Over 3 years have passed since ESPN launched a new vertical to cover eSports, but many of us are still left scratching our heads at competitive gaming.
If you think tuning in to watch other people play a video game sounds boring at best, there are at least 15 million people who disagree with you. That’s the number of daily active users on Twitch, the most popular video game streaming platform (it also happens to be owned by Amazon).
“eSports was once an under-the-radar activity for enthusiasts of multiplayer online games,” says eMarketer principal analyst Paul Verna. “Just a few years later, it’s a multimillion-dollar business in the US, with implications for game developers, players, leagues, teams, live venues, streaming platforms, TV networks, audiences and marketers.”
Unlike YouTube back in the day or popular streaming platforms today, video game stream doesn’t necessarily disrupt the media industry — it simply adds new content.
Twitch’s daily active users collectively watch 726 million hours of streaming video every month — just over 20 percent of which is eSports, which makes organized teams and leagues out of the most popular video games.
In other words, this is a rapidly growing opportunity for digital advertisers looking for new, younger audiences.
eSports is Growing — So What?
At the beginning of 2019, Jurre Pannekeet at Newzoo reported that the global eSports economy will top $1 billion for the first time this year. The new milestone will come after a nearly 27 percent YoY growth between last year and this year.
Most of the revenue comes from media licensing, as video game brands and platforms license out streaming to other major players. “Both digital broadcasters and TV media companies have already started to compete for esports content and the extent to which these deals will generate a direct return on investment will impact the pace of media rights growth,” writes Pannekeet.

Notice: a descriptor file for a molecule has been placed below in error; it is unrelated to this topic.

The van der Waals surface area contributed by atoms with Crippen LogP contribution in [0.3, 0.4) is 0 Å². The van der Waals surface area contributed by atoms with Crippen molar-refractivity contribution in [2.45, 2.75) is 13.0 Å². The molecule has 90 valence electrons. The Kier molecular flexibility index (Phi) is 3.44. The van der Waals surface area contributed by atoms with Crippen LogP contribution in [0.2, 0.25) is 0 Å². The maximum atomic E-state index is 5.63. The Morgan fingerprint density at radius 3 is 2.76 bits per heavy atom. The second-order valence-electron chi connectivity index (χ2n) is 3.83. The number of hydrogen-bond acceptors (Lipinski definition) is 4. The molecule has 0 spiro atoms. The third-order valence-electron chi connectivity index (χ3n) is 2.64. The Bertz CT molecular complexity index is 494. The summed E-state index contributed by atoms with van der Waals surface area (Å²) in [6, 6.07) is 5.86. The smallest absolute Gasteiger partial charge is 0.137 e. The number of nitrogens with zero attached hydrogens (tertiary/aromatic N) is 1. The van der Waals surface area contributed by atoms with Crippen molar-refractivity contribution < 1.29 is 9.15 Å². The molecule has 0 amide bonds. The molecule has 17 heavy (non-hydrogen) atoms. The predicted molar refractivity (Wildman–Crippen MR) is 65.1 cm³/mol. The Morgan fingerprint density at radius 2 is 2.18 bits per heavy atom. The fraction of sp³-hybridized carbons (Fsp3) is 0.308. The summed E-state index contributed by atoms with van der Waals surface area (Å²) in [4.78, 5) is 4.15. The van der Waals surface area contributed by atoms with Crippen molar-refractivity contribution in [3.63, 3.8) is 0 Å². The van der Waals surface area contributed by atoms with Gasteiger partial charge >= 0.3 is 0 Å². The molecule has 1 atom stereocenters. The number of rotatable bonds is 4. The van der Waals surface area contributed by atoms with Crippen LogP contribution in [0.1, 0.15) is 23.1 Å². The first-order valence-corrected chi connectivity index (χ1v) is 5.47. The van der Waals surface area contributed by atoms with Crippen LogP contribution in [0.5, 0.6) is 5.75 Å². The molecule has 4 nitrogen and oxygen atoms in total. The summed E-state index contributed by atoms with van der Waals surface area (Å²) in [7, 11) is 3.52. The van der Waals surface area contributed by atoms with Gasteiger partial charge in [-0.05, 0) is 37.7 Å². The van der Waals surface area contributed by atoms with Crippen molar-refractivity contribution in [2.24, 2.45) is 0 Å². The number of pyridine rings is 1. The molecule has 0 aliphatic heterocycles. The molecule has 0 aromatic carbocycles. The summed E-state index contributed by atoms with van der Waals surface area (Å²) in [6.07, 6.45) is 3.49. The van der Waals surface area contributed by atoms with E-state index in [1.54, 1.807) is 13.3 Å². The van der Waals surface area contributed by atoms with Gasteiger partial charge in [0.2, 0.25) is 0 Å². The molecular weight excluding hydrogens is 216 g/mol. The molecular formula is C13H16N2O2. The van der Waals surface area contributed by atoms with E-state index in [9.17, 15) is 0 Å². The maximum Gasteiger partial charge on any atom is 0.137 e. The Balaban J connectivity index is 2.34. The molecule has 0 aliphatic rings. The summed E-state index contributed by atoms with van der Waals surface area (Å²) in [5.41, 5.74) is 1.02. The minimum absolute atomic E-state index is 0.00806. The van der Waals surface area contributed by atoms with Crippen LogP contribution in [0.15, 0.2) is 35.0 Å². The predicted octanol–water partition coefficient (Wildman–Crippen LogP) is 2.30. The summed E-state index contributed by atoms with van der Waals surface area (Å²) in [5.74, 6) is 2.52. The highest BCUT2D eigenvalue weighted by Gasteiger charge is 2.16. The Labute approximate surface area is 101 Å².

In turn, these media companies are sure to launch advertising packages around the eSports market. Which is why the rapid growth of eSports’ popularity will likely be tied to increased advertising investments in the niche.
Referring to the research from Newzoo, Reuters reported competitive video game advertising revenues within the US will likely hit above $200 million by 2020. This represents a 25 percent YoY growth rate, matching almost exactly the growth of the eSports market as a whole.
“From beer brewers and computer companies to mortgage lenders and sports apparel makers, brands across the spectrum are trying to figure out how best to market to esports fans,” the report says. The audience tends “to be young, tech savvy and affluent, as the professional video gaming industry is expected to balloon in coming years.”
But what does advertising within the eSports space actually look like?
The Shape of eSports Advertising
Collectively, advertising and sponsorships made up the majority of eSports revenue streams in 2018.
While your typical consumer-facing major players (like Coca-Cola and McDonald’s) have been eager to jump on the eSports bandwagon, the lion’s share of video game streaming advertising goes to gaming-related brands. This is primarily due to the preferences of eSports fans — Digiday reports that 70 percent of fans preferred promotions from gaming brands.
Jiving with this natural fit approach, a large portion of eSports advertising is in sponsorships. According to PMG, eSports saw over 600 sponsorship deals between 2016 and 2017. In 2018, eSports revenue totaled $906 million — with 40 percent of that revenue originating from sponsorships. Platforms and networks like HelloGamers were even founded with eSports sponsorships in mind.
Another 19 percent of 2018 eSports revenue originated from advertising in other forms — still a relatively new way to spend nearly $175 million on advertising. And that number will most likely continue to rise.